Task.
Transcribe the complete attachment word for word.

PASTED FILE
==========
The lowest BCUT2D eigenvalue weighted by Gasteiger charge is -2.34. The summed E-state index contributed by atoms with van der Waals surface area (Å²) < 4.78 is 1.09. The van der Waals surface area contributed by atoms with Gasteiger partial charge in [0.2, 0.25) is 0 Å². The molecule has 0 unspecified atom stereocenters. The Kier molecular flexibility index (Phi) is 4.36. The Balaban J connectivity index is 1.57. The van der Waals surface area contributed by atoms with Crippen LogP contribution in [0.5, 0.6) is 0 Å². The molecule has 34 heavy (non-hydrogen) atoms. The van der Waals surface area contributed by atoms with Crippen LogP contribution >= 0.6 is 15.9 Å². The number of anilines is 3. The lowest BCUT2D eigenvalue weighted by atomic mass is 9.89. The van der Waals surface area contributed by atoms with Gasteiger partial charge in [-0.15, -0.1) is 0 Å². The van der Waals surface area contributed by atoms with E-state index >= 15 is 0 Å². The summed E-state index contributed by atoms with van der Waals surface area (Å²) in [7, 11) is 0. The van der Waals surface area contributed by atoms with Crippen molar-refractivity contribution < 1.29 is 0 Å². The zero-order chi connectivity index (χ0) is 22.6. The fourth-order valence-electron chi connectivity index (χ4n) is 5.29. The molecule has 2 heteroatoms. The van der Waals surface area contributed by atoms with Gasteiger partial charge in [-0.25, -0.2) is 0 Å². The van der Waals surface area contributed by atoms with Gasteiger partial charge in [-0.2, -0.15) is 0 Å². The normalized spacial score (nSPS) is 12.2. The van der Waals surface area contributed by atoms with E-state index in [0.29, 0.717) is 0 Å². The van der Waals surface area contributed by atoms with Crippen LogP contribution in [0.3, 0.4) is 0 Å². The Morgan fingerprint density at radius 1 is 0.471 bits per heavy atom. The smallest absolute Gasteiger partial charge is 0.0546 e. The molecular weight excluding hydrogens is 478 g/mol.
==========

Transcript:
The lowest BCUT2D eigenvalue weighted by Gasteiger charge is -2.34. The summed E-state index contributed by atoms with van der Waals surface area (Å²) < 4.78 is 1.09. The van der Waals surface area contributed by atoms with Gasteiger partial charge in [0.2, 0.25) is 0 Å². The molecule has 0 unspecified atom stereocenters. The Kier molecular flexibility index (Phi) is 4.36. The Balaban J connectivity index is 1.57. The van der Waals surface area contributed by atoms with Crippen LogP contribution in [0.5, 0.6) is 0 Å². The molecule has 34 heavy (non-hydrogen) atoms. The van der Waals surface area contributed by atoms with Crippen LogP contribution >= 0.6 is 15.9 Å². The number of anilines is 3. The lowest BCUT2D eigenvalue weighted by atomic mass is 9.89. The van der Waals surface area contributed by atoms with Gasteiger partial charge in [-0.15, -0.1) is 0 Å². The van der Waals surface area contributed by atoms with E-state index >= 15 is 0 Å². The summed E-state index contributed by atoms with van der Waals surface area (Å²) in [7, 11) is 0. The van der Waals surface area contributed by atoms with Crippen molar-refractivity contribution < 1.29 is 0 Å². The zero-order chi connectivity index (χ0) is 22.6. The fourth-order valence-electron chi connectivity index (χ4n) is 5.29. The molecule has 2 heteroatoms. The van der Waals surface area contributed by atoms with Gasteiger partial charge in [-0.25, -0.2) is 0 Å². The van der Waals surface area contributed by atoms with Gasteiger partial charge in [-0.2, -0.15) is 0 Å². The normalized spacial score (nSPS) is 12.2. The van der Waals surface area contributed by atoms with E-state index in [0.29, 0.717) is 0 Å². The van der Waals surface area contributed by atoms with Crippen LogP contribution in [0.3, 0.4) is 0 Å². The Morgan fingerprint density at radius 1 is 0.471 bits per heavy atom. The smallest absolute Gasteiger partial charge is 0.0546 e. The molecular weight excluding hydrogens is 478 g/mol.